Take into consideration how much prices have gone up in materials and labor, along with shortages due to severe weather events. Also, do not mistake your homeowners insurance dwelling coverage to include the value of the land. It should only be to rebuild the home and other structures. Do not confuse the market value of your home for the rebuilding cost. Otherwise, you may be paying much more in home insurance than necessary.

11. Switch From Government to Private Insurer

Especially when it comes to flood insurance, you will likely find cheaper home insurance buying from a private insurer because policies are priced more competitively.

12. Insure at Actual Cash Value Instead of Replacement Cost

You will receive less money if you buy an actual cash value policy, which factors in depreciation, than a replacement cost policy but it’ll be much less expensive.

13. Avoid Filing Small Claims

Every claim you file will increase your home insurance rate. It’s a good idea to avoid small claims and only to file one if the repair or rebuilding is quite expensive and out of your budget. Another reason to avoid filing small claims is your insurer may drop you for filing too many claims. Your deductible will also be subtracted from the payout so keep that in mind when trying to decide if it makes sense to file a claim or not.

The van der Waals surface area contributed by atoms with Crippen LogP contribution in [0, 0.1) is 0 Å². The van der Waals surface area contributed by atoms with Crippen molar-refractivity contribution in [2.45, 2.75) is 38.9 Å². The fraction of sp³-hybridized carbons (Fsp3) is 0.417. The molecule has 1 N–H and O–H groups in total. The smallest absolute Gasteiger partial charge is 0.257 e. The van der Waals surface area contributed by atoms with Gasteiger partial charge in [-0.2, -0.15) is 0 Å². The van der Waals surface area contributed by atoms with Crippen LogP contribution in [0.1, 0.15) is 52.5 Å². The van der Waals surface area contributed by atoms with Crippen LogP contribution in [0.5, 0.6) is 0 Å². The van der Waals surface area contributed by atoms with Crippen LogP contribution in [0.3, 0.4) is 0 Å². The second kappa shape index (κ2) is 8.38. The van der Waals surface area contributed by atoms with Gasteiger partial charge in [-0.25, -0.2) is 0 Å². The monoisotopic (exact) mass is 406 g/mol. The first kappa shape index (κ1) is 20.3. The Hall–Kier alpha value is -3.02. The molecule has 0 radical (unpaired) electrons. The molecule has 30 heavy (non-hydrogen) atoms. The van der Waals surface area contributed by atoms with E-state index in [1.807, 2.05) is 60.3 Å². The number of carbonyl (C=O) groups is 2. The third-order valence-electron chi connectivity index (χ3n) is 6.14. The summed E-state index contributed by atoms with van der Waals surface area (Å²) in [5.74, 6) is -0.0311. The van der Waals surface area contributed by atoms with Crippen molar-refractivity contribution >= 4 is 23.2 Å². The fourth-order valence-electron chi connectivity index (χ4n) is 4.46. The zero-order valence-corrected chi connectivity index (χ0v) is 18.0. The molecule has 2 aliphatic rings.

14. Avoid Buying a High-Risk Dog Breed

Aggressive dog breeds or certain animals may be excluded on your home insurance policy, meaning you won’t have the usual coverage you’d have if the dog were to bite a non-family member who visits the home. Some insurers will simply raise your rate because of the pet.

15. Stay Insured